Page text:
3 January 2015

Happy New Year ~ 2015

When you came along I began to experience everything again. Yet for the first time. Through your eyes. Through your questions:

"Mummy, how does the sugar factory make sugar?"

"Mummy, is Rudolph's nose bright to light the way so Father Christmas doesn't crash the sleigh and drop all the children's presents?"

"Mummy, when I was a baby, how did I tell you if I was cross?" 

We were listening to Simon & Garfunkel in the car today. You laughed "A person can't be an island, can they Mummy?" 
I try to impartially explain the world to you in a way you will understand. You have so much to learn. You missed going to "big school" in September because you were born in October. I hated your disappointment when your friends went up but now I see you, the oldest in playgroup. Helping the new "little ones". Looking after them. Showing them the way and taking on responsibilities. The curriculum can wait. I love watching you care and grow as a person. A brilliant little person. 
You don't ever want anyone to be disappointed. You won't ever pitch those around you against each other and won't tell anyone that they have failed or lost without rubbing their arm to comfort them and telling them that "practice makes perfect". No prejudices. You just care. I can't quite believe that my tiny little baby is now someone that I learn from every single day.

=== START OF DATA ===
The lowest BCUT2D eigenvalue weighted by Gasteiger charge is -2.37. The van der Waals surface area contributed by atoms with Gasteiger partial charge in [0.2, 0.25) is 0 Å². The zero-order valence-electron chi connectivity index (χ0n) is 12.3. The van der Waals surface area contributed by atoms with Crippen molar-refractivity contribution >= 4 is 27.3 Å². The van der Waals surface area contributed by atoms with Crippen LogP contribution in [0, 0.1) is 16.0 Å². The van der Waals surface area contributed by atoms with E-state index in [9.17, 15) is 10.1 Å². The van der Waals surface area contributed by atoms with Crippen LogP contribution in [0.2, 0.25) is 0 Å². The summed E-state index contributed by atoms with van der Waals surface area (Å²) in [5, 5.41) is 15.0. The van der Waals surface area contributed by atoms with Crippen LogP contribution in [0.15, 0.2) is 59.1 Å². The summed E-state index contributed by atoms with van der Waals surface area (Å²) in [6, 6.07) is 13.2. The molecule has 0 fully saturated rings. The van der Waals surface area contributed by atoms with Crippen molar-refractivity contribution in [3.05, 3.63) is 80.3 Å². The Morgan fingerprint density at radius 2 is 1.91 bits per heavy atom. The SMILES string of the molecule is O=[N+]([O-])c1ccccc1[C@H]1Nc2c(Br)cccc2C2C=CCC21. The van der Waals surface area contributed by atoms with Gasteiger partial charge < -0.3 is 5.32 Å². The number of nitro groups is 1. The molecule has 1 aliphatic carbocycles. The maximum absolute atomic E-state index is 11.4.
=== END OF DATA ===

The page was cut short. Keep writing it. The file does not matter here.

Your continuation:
At 4 years old, with 2 imaginary friends, a keeness for all things pirate, a strong sense of empathy, an unbreakable bond with a rabbit comforter and the prettiest bright blonde curls you are a perfect mixture of your own personality and the world around you. Don't ever change baby. 
Because of you I've learnt to look after myself, to better myself, to be strong and to be your inspiration. I want you, my little girl, to be whoever you want to be and to aim for the stars. If I don't, I can't expect you to. 

Happy New Year sweetheart. I love you.

"For last year's words belong to last year's language 
And next year's words await another voice." ~ T.S.Eliot, Little Gidding (1942)

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